“My long-term goal,” Bishop Mark E. Brennan said, “is that the Hispanic Catholics here and around the country become a leaven in the dough of our culture. … Hispanic immigrants bring things to the table worth having (such as) a focus on family-life. They enrich our lives.”
Six weeks after he was ordained an auxiliary for the Archdiocese of Baltimore, Bishop Brennan led one of the more than a dozen workshops during the 38th annual Archdiocesan Social Ministry Convocation March 4. More than 300 attended, including some 30 Latino parishioners, all newcomers to the area, who took a seat in a classroom at The Seton Keough High School to hear the bishop address three of the many branches of social justice: abortion, racism and immigration.
Regarding the latter, Bishop Brennan reminded his audience of the church’s teaching.
“People and families have the right to live in peace and security in their own places,” he said, “but if they can’t stay for reasons such as lack of work or food or because of violence, they have a right to go to another place where they can live in peace.”
Bishop Mark E. Brennan answers questions about social justice issues facing the Hispanic Catholic community during the 38th annual Social Ministry Convocation at Seton Keough High School in Baltimore March 4. (Kit Cross/Special to the Review)
A history major at Brown University in Providence, R.I., Bishop Brennan noted that national borders change over time.
“Political borders in reality are artificial,” he told attendees. “That is not to say borders aren’t important. … Governments have the right to protect and look out for the well-being of citizens.”
A young woman sought Bishop Brennan’s insight on how to unify the many branches of social justice when she often sees divisions.
“Keep reaffirming that the foundation (of Catholic social teaching) is the respect for every human being,” Bishop Brennan said. “Then you see (social justice) encompasses concern for the unborn child, the elderly and the immigrant.”
A question-and-answer session is just one step in Bishop Brennan’s outreach to Spanish-speaking Catholics in the archdiocese. Bishop Brennan, who says his Spanish is not perfect but good enough to defend himself, will focus on getting to know members of the community, visiting parishes with established Hispanic ministries and identifying where there is still a need.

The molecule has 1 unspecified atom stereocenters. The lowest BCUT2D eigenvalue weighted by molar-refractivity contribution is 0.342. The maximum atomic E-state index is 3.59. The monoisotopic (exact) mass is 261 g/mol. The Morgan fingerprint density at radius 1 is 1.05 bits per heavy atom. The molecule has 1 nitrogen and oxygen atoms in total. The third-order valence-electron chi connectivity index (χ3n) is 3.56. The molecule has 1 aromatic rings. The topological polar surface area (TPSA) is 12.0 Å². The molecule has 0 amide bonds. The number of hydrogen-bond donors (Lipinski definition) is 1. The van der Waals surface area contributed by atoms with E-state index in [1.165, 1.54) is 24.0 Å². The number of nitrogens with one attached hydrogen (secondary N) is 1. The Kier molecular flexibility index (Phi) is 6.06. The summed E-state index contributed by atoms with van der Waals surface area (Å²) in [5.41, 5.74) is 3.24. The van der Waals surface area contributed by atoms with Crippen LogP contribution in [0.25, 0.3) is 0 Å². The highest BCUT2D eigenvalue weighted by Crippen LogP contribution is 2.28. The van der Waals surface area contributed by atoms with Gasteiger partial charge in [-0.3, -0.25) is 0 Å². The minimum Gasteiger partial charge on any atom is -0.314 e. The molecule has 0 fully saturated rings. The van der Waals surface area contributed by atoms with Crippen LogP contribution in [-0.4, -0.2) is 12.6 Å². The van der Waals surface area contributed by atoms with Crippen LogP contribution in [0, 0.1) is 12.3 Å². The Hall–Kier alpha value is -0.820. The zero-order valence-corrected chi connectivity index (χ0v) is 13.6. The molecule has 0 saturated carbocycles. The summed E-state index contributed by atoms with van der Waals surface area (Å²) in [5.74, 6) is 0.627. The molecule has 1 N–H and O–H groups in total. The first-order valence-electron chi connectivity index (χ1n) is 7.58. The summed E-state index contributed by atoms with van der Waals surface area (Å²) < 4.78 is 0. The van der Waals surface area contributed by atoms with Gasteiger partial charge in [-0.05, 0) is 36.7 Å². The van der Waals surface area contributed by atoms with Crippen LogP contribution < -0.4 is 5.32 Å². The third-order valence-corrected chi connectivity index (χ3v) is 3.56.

The day began with a prayer walk followed by a keynote address from Reverend Andrew Foster Connors, senior pastor of Brown Memorial Presbyterian Church and co-chairman of Baltimoreans United in Leadership Development (BUILD). He spoke on the convocation’s theme, “Racism and Economic Justice.”
After morning and afternoon workshops, the program concluded with a prayer service and award ceremony.
Joan and Ryan Sattler, of St. Matthew in Northwood, received The Doris Johnson Award for their long history of service and advocacy work, in particular for recent endeavors addressing discrimination and prejudice. They helped form the parish’s LEAD LGBTQ ministry and a Racial Justice Circle, and most recently created the Latino Racial Justice Circle.
Both emphasize their work is a community effort.
“There would be no reason to have an award if we weren’t doing this as a community of justice workers, of people who are passionate about these topics,” Joan said.
”The very nature of a circle is it can’t be just two (people),” Ryan added, “there’s always room for another person.”
The John Hook Award went to Deacon Joseph C. Krysiak, who serves the parishes of St. Anthony of Padua and Most Precious Blood in northeast Baltimore. The honor was in recognition of his 56 years of service to the Society of St. Vincent de Paul Society and continual advocacy for social justice.
Thomas McCarthy received The International Peace and Justice Award. A parishioner of St. John the Evangelist in Columbia, he led an effort to collect more than 1,500 bicycles over 20 years for poor families in Africa and Latin America through the organization Bikes for the World.
“It’s a great project for a church,” McCarthy said. “Not only does it get parishioners involved in something, but it is also a place where people in the whole community can bring their bike and see the great things the church is doing and considering attending.”
The 2018 Social Ministry Convocation will be held at Mercy High School in Baltimore on Saturday, March 3.
Fifteen parishes recognized 25 of their members with the Bishop P. Francis Murphy Award for their work in service and advocacy. The honorees follow, by parish. S denotes service; A denotes advocacy.
Ascension: Betty Okonski, S. St. Ann: Social Justice Committee, A; Tim O’Rourke, S. St. Anthony of Padua: Rita Amrhein, S; Tim Taormino, A. St. Cecilia: Jacqueline Campbell and Sandra West, S; Rosemary Atanga, A. St. Dominic: School Sister of Notre Dame Catherine Manning, S; Angeles Phillips, A. St. Edward: Thomasina Saxon and Paula Cummings, S. St. Francis of Assisi: Caitlyn D. Brown, S; Marc Ferretto, A. St. Francis Xavier, Baltimore: Jessica Hurtt, A; Howard Kane, S. Holy Family, Middletown: Barbara Mosser, S. St. Ignatius, Baltimore: Terrance Cavanagh, A; Toni Moore-Duggan, S; Immaculate Conception, Baltimore: Jacqueline Martin, A. St. John the Evangelist, Columbia: Maria Diaz, John Grove and Kris Leeper-Grove, S; Mary Pat Donelan, A. St. Leo the Great: Michael Pastore, S; Tina DeFranco, A. Most Precious Blood: John Subwanone, S; Hussein Ferdinand, A. New All Saints: Gloria Barnes, S; Thelma Daley, A. St. Mark, Catonsville: Eileen Leaman; S. St. Mary, Hagerstown: Loretta Carpenter, A. St. Vincent de Paul: Jack Schmidt, S.
Trump visits Catholic school in Florida to show school choice support
Legendary city pastor, caretaker of ‘homeless park,’ reflects after 48 years as active priest
Bishop-designate Brennan dedicated his priesthood to parish ministry